Known for her classic analog photographs, Katharina John has portrayed people in concrete life situations all over the world. With the aid of ZKM's reenactment technology, these portraits now come to life digitally.
Escape from the moment: Photographic portraits allow us to encounter people at fleeting moments in their lives – moments that are themselves irrevocably lost, yet leave behind a concrete pictorial trace. How these lost moments come back to life and enter into dialogue with the photographer is shown in the exhibition »Katharina John: Talking Heads«.
In collaboration with the ZKM, the artist is presenting her portraits for the first time as a video reenactment. Instead of remaining static as they were originally created, the photographs are released into the freedom of the animated animus by means of conversion into digital form. Thanks to Deep Fake and the ZKM's video reenactment technology, the sitters begin to speak and thus develop facial expressions and a verbal life of their own. They rebel against their creator and enter into conversation with her. Their voices are lent by well-known actors, including Katharina John's husband Ulrich Tukur.
Every medium points beyond itself. Thus there are also "frozen messages" in the expressions of the portrayed faces, which Katharina John opens up digitally. Thanks to video reenactment technology, we experience a photography that is transformed, that no longer depicts the world solely from the creator's personal perspective. The static portraits project into the dimension of time, moving at the intersection of analog and digital worlds.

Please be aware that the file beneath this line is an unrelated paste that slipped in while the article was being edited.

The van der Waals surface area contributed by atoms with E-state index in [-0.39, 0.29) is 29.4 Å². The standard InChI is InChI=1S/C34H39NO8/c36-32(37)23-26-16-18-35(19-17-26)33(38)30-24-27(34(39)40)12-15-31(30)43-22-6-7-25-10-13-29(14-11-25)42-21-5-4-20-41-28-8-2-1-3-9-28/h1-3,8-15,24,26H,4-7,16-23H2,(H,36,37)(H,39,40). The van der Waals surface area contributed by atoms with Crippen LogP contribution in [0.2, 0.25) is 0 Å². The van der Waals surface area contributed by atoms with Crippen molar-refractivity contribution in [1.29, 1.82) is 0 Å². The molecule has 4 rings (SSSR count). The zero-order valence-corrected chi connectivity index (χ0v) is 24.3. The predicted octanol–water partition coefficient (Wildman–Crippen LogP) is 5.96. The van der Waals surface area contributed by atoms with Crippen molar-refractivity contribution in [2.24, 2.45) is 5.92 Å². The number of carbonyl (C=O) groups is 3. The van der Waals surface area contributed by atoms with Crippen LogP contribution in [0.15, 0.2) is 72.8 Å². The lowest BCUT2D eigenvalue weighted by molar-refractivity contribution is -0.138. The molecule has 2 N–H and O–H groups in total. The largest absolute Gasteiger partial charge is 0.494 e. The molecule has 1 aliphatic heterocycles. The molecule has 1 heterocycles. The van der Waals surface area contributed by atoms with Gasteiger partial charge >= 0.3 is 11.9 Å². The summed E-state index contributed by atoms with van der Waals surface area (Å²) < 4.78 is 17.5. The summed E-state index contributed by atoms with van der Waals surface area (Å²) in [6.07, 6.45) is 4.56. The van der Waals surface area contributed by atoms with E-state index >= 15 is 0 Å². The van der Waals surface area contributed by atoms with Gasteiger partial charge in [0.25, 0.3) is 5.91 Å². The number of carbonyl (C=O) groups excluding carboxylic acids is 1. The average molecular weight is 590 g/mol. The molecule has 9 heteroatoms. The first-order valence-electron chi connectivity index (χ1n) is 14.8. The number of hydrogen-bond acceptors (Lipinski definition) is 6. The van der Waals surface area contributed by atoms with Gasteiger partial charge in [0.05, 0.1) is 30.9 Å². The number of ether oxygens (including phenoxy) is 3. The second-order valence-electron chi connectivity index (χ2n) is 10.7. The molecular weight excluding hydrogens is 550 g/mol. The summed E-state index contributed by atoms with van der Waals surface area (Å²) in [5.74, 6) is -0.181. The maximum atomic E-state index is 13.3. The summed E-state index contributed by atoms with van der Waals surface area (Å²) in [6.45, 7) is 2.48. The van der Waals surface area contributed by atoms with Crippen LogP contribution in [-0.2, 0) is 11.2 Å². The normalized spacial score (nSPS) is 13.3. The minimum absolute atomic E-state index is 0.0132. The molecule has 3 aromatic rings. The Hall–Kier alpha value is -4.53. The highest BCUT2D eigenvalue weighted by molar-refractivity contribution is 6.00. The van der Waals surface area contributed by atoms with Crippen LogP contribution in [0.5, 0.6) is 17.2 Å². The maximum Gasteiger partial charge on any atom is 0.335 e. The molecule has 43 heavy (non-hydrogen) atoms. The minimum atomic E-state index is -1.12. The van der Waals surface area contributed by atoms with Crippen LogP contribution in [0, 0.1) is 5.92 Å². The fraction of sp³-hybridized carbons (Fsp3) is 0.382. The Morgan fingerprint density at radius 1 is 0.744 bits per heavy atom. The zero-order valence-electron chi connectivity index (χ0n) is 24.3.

Daniel Heiss (Video reenactment technology)
Jan Gerigk, Daniel Heiss, Felix Pausch (Technical project management)
Beatrice Zaidenberg (Curatorial project management)
Bernd Lintermann (Software Panoramalab)
Renate Backhaus, Wolfgang Crocoll, Gudrun Grossklaus, Daniel Heiss, Katharina John, Natascha Petrinsky, Gregor Scholl, Domenico Sidero, Ulrich Tukur, Peter Weibel
Ulrich Heissig, Katharina John, Andreas Mascha, Ulrich Mayer, Ulrich Tukur
Special thanks to
Painter Manfred Jürgens